The San Francisco Chronicle
Thursday, November 4, 2004
Newly re-elected President Bush faces a range of economic challenges including gaping deficits, soaring health care costs and conflicts over trade.
But Bush looked beyond these issues in his victory speech Wednesday to spell out the economic priorities of his second term, pledging to overhaul the nation's outdated tax code and to strengthen Social Security for the next generation.
Speaking moments after Vice President Dick Cheney called the election a mandate, Bush offered no details in his brief remarks, meant to cheer supporters and soothe opponents at the end of a long and bitter campaign.
Conservative economist Tim Kane, with the Heritage Foundation, said enlarged Republican majorities in the House and Senate have emboldened the administration and will give Bush the clout to turn his promises into law.
"This president has been about big ideas," Kane said, predicting that Bush will use his post-election strength to push "legislation that may be more principled, more conservative, less compromising."
But Dean Baker, with the liberal Center for Economic and Policy Research, said Bush won't be able to cut taxes and revamp Social Security without risking even bigger deficits or making deep spending cuts in other programs.
"It's not a question of political opposition, it's just the arithmetic," he said. "I just don't see how they get the money."
Many financial experts agree that the budget deficit, already at a record $415 billion in fiscal 2004, will put some brakes on Bush's ambitious plans. Still, most observers expect the president to move immediately to make permanent a series of tax cuts that are due to expire in four to six years.
Greg Valliere, chief strategist for Schwab Washington Research Group, is betting that Bush will succeed in keeping taxes on dividends and capital gains at 15 percent, rather than reverting to 35 percent at the end of 2008.
But an analysis by Goldman Sachs economist Jan Hatzius suggests that permanent tax cuts and other suggested changes, such as indexing the alternative minimum tax so inflation doesn't drive it into the middle class, could turn the 10-year deficit estimate of $2.3 trillion into a $5.5 trillion bath of red ink.
Eugene Steuerle, an economist with the nonpartisan Urban Institute who worked on the 1986 tax revision during Ronald Reagan's second term, said concern about runaway deficits will limit efforts to rewrite the tax code. He drew an analogy between then and now.
"When you move into an era where there are significant deficits, you can't rely on deficit increases to pay for the costs of tax cuts," he said.
Indeed, there was talk Wednesday that Republicans are considering partially replacing lost income tax with a national sales tax, but -- as the Goldman analysis observed -- because that would disproportionately hit seniors and other low-income people, it "would likely stiffen the Democrats' spine."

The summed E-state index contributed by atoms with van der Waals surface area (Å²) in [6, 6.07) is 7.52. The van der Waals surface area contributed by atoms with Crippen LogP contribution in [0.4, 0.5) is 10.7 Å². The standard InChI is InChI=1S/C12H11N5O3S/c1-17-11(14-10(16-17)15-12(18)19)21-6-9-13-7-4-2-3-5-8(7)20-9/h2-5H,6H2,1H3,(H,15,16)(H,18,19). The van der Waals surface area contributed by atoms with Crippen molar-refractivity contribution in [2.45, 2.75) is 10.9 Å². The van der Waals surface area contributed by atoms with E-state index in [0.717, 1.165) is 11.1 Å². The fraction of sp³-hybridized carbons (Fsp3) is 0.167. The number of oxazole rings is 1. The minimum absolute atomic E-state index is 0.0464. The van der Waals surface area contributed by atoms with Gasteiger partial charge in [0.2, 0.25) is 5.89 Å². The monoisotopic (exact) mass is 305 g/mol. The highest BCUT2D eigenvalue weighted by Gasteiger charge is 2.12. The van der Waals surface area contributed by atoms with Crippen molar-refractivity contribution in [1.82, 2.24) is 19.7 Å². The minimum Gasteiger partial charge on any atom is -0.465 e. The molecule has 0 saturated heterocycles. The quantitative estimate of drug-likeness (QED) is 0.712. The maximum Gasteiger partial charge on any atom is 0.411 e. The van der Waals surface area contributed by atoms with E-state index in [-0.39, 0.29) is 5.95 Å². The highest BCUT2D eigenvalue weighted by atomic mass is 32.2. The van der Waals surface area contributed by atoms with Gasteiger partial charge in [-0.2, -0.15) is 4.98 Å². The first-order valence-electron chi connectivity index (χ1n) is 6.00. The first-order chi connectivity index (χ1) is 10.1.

Likewise, the Goldman analysis said tentative Republican plans to amend the Social Security system by allowing people to divert a portion of their payroll taxes into private retirement accounts could lead to a further $1 trillion to $2 trillion expansion of the deficit over the next 10 years. In the long run, a switch to private accounts would mean high-income workers would stop subsidizing Social Security payouts to those making less, another political time bomb according to the Goldman outlook.
Mark Zandi, chief economist for Economy.com, said that in addition to his tax and Social Security plans, Bush is likely to seek oil exploration tax credits and other incentives sought by energy producers. And although trade isn't a front-burner issue now, it will be in January when global quotas on apparel expire and imports from China "surge in and pummel the U.S. market," Zandi said.
Joseph Quinlan, chief market strategist for Banc of America Capital Management, said Bush, hardly an internationalist during his first term, had to seek help from abroad to prevent the Iraq war from bleeding the Treasury, and court foreign investors who underwrite growing U.S. debt.
"He'll have to change his stripes in the second term," Quinlan said. "He'll have to be more user-friendly to the rest of the world."
Bush will also have to manage his way through the quiet demographic crisis outlined Wednesday by Douglas Holtz-Eakin, director of the Congressional Budget Office, the nonpartisan research agency of Congress.
The aging of the Baby Boomers and steadily rising health care costs have put the federal Medicare and Medicaid programs on an unsustainable course, Holtz-Eakin said. "This requires doing something," he said, although his job prevents him from making policy recommendations.
But Kane, the conservative economist, said voters had endorsed Republican fixes to taxes and Social Security. Predicting a strong federal jobs report Friday, Kane said Bush would enter 2005 "with the winds really pushing the sails of the economy," adding that Bush is "ready to do things that he would like to be remembered for.''
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